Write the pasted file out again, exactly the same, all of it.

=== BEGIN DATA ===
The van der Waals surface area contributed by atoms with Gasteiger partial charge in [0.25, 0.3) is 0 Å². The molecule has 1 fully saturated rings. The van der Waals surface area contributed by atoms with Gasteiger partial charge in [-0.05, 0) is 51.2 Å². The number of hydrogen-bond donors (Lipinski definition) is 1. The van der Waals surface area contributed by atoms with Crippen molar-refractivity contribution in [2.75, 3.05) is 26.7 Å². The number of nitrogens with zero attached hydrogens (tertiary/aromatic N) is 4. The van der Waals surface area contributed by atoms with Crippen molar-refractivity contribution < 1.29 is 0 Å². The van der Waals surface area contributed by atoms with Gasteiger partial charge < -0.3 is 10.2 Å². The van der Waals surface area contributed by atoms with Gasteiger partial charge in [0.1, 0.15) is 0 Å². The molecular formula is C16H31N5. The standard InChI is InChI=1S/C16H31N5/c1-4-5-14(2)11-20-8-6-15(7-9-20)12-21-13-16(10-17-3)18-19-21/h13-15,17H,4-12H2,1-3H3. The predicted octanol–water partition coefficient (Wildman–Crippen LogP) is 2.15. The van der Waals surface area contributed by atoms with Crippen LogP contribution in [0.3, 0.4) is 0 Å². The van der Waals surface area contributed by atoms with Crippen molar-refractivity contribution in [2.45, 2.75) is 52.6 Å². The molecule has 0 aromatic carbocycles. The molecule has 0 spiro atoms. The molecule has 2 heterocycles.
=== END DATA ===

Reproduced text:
The van der Waals surface area contributed by atoms with Gasteiger partial charge in [0.25, 0.3) is 0 Å². The molecule has 1 fully saturated rings. The van der Waals surface area contributed by atoms with Gasteiger partial charge in [-0.05, 0) is 51.2 Å². The number of hydrogen-bond donors (Lipinski definition) is 1. The van der Waals surface area contributed by atoms with Crippen molar-refractivity contribution in [2.75, 3.05) is 26.7 Å². The number of nitrogens with zero attached hydrogens (tertiary/aromatic N) is 4. The van der Waals surface area contributed by atoms with Crippen molar-refractivity contribution < 1.29 is 0 Å². The van der Waals surface area contributed by atoms with Gasteiger partial charge < -0.3 is 10.2 Å². The van der Waals surface area contributed by atoms with Gasteiger partial charge in [0.1, 0.15) is 0 Å². The molecular formula is C16H31N5. The standard InChI is InChI=1S/C16H31N5/c1-4-5-14(2)11-20-8-6-15(7-9-20)12-21-13-16(10-17-3)18-19-21/h13-15,17H,4-12H2,1-3H3. The predicted octanol–water partition coefficient (Wildman–Crippen LogP) is 2.15. The van der Waals surface area contributed by atoms with Crippen LogP contribution in [0.3, 0.4) is 0 Å². The van der Waals surface area contributed by atoms with Crippen molar-refractivity contribution in [2.45, 2.75) is 52.6 Å². The molecule has 0 aromatic carbocycles. The molecule has 0 spiro atoms. The molecule has 2 heterocycles.